Chronic proctalgia and chronic pelvic pain syndromes: new etiologic insights and treatment options

World J Gastroenterol. 2011 Oct 28;17(40):4447-55. doi: 10.3748/wjg.v17.i40.4447.


This systematic review addresses the pathophysiology, diagnostic evaluation, and treatment of several chronic pain syndromes affecting the pelvic organs: chronic proctalgia, coccygodynia, pudendal neuralgia, and chronic pelvic pain. Chronic or recurrent pain in the anal canal, rectum, or other pelvic organs occurs in 7% to 24% of the population and is associated with impaired quality of life and high health care costs. However, these pain syndromes are poorly understood, with little research evidence available to guide their diagnosis and treatment. This situation appears to be changing: a recently published large randomized, controlled trial by our group comparing biofeedback, electrogalvanic stimulation, and massage for the treatment of chronic proctalgia has shown success rates of 85% for biofeedback when patients are selected based on physical examination evidence of tenderness in response to traction on the levator ani muscle--a physical sign suggestive of striated muscle tension. Excessive tension (spasm) in the striated muscles of the pelvic floor appears to be common to most of the pelvic pain syndromes. This suggests the possibility that similar approaches to diagnostic assessment and treatment may improve outcomes in other pelvic pain disorders.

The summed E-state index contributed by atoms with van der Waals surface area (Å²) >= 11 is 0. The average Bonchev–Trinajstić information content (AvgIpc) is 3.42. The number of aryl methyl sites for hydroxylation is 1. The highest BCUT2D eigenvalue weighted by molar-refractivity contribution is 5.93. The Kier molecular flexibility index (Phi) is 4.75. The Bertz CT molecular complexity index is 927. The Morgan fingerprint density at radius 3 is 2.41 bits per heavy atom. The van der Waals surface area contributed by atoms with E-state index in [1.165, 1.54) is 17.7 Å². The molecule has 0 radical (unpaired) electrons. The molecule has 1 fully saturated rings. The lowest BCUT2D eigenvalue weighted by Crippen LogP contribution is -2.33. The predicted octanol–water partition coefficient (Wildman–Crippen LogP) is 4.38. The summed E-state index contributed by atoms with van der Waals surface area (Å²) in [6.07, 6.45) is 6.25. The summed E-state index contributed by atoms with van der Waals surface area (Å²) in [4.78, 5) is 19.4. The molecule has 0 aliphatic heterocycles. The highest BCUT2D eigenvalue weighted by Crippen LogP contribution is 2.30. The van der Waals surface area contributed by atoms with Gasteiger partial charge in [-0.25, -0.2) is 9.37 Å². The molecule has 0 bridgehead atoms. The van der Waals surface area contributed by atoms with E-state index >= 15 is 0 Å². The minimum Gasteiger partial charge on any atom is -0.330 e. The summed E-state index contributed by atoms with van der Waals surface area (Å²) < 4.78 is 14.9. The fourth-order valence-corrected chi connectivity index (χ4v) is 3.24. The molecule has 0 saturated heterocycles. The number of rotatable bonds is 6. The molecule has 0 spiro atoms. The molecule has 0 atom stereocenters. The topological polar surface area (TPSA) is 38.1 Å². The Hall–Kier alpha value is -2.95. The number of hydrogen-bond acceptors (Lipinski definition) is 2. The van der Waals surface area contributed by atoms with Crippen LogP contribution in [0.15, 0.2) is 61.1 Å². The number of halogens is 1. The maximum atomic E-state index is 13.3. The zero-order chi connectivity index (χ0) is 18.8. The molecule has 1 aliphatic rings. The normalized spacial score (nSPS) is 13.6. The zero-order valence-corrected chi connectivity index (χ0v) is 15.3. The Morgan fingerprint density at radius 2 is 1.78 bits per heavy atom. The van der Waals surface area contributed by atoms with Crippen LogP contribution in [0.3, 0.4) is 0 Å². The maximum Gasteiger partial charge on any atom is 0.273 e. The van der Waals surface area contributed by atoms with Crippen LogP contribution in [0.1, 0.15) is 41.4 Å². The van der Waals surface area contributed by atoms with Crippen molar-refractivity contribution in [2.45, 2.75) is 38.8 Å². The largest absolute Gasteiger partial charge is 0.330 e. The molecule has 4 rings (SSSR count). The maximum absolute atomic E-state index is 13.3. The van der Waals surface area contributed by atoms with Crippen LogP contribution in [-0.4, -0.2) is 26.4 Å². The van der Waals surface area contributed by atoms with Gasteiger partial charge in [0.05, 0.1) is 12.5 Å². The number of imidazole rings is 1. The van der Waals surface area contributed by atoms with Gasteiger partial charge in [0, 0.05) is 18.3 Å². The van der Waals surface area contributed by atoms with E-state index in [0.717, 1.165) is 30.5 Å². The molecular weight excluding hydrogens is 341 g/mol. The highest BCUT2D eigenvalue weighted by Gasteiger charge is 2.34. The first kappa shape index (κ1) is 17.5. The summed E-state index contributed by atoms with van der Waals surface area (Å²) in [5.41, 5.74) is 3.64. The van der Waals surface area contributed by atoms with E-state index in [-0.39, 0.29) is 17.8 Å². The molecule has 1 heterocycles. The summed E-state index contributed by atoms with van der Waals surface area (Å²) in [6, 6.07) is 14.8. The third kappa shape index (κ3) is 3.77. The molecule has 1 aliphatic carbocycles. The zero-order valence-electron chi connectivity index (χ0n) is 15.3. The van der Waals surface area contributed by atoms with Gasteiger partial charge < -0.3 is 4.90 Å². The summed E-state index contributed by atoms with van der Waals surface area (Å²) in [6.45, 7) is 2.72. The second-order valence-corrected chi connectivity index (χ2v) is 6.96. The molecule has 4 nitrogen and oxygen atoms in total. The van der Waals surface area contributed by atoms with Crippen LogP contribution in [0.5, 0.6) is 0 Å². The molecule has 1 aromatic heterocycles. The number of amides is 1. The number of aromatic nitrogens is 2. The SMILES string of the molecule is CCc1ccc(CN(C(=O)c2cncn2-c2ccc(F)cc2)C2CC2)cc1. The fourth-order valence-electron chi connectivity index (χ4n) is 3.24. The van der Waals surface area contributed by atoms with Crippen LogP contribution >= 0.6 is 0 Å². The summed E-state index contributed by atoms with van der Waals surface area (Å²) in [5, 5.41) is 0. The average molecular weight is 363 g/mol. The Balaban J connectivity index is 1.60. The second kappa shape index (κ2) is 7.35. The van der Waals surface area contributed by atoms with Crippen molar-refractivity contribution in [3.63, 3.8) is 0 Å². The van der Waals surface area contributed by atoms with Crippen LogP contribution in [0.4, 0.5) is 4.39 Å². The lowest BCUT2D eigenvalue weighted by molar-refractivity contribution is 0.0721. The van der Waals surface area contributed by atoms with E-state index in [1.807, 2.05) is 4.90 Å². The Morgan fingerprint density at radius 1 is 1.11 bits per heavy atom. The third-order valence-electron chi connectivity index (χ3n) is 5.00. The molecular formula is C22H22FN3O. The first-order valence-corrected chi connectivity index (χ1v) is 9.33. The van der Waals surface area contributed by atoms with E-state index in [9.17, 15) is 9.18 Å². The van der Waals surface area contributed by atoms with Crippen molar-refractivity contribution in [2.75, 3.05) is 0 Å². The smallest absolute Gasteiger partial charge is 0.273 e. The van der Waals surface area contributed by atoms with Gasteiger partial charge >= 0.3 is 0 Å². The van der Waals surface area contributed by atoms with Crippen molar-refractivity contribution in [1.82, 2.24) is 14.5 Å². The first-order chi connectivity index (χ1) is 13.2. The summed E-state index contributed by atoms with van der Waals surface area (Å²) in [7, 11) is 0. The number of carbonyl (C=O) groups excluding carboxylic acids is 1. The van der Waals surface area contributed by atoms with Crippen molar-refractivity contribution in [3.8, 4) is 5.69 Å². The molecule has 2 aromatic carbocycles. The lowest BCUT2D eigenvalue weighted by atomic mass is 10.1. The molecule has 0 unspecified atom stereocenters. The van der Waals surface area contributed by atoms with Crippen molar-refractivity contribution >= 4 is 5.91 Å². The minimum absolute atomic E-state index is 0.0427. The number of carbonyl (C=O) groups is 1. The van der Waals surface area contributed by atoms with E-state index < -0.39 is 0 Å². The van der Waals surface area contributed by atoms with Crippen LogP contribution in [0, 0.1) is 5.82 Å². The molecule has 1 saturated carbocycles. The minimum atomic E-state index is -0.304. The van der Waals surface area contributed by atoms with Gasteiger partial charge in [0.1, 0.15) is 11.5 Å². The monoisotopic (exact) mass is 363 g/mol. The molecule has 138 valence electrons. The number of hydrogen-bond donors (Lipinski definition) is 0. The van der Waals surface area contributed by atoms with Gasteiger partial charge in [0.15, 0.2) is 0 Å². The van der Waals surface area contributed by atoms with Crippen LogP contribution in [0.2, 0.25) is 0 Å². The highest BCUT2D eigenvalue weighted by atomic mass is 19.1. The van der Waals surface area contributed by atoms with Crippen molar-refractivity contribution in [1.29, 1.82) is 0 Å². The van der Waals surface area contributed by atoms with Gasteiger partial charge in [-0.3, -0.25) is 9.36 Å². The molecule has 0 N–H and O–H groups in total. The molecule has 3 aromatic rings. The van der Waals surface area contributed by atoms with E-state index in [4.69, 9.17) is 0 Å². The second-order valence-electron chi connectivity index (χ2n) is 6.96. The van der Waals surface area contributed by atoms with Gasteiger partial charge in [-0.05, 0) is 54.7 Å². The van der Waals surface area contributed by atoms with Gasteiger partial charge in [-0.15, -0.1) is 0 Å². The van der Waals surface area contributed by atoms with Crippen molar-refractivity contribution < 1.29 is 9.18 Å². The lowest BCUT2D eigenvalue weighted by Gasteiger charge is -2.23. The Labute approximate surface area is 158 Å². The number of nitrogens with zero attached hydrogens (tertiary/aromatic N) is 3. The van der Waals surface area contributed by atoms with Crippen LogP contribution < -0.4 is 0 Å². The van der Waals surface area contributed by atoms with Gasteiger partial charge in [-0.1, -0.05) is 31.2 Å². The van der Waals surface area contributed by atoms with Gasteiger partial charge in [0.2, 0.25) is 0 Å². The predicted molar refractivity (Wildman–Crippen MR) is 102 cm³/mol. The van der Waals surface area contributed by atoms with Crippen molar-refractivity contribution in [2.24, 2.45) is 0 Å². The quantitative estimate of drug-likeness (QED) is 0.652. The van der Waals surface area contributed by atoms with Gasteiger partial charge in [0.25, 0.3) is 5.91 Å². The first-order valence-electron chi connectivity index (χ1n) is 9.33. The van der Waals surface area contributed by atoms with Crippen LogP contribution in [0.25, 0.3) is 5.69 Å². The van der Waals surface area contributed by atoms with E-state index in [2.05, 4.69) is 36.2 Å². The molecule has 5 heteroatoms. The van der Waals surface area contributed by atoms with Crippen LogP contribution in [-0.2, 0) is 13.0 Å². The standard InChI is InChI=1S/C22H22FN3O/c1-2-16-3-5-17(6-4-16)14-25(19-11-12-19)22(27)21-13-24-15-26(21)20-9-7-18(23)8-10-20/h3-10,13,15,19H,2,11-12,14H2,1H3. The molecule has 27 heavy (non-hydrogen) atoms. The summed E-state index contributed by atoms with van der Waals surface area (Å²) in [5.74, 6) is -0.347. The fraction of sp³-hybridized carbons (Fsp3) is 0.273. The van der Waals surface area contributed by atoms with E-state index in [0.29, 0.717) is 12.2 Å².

Keywords: Biofeedback; Chronic pelvic pain; Chronic proctalgia; Coccygodynia; Levator ani syndrome; Pudendal neuralgia.

Publication types

  • Editorial
  • Research Support, N.I.H., Extramural
  • Review
  • Systematic Review

MeSH terms

  • Anal Canal / physiopathology
  • Chronic Pain / etiology*
  • Chronic Pain / physiopathology
  • Chronic Pain / therapy*
  • Diagnosis, Differential
  • Humans
  • Pelvic Pain / etiology*
  • Pelvic Pain / physiopathology
  • Pelvic Pain / therapy*
  • Pudendal Neuralgia / etiology
  • Pudendal Neuralgia / physiopathology
  • Pudendal Neuralgia / therapy
  • Rectum / physiopathology
  • Sacrococcygeal Region / physiopathology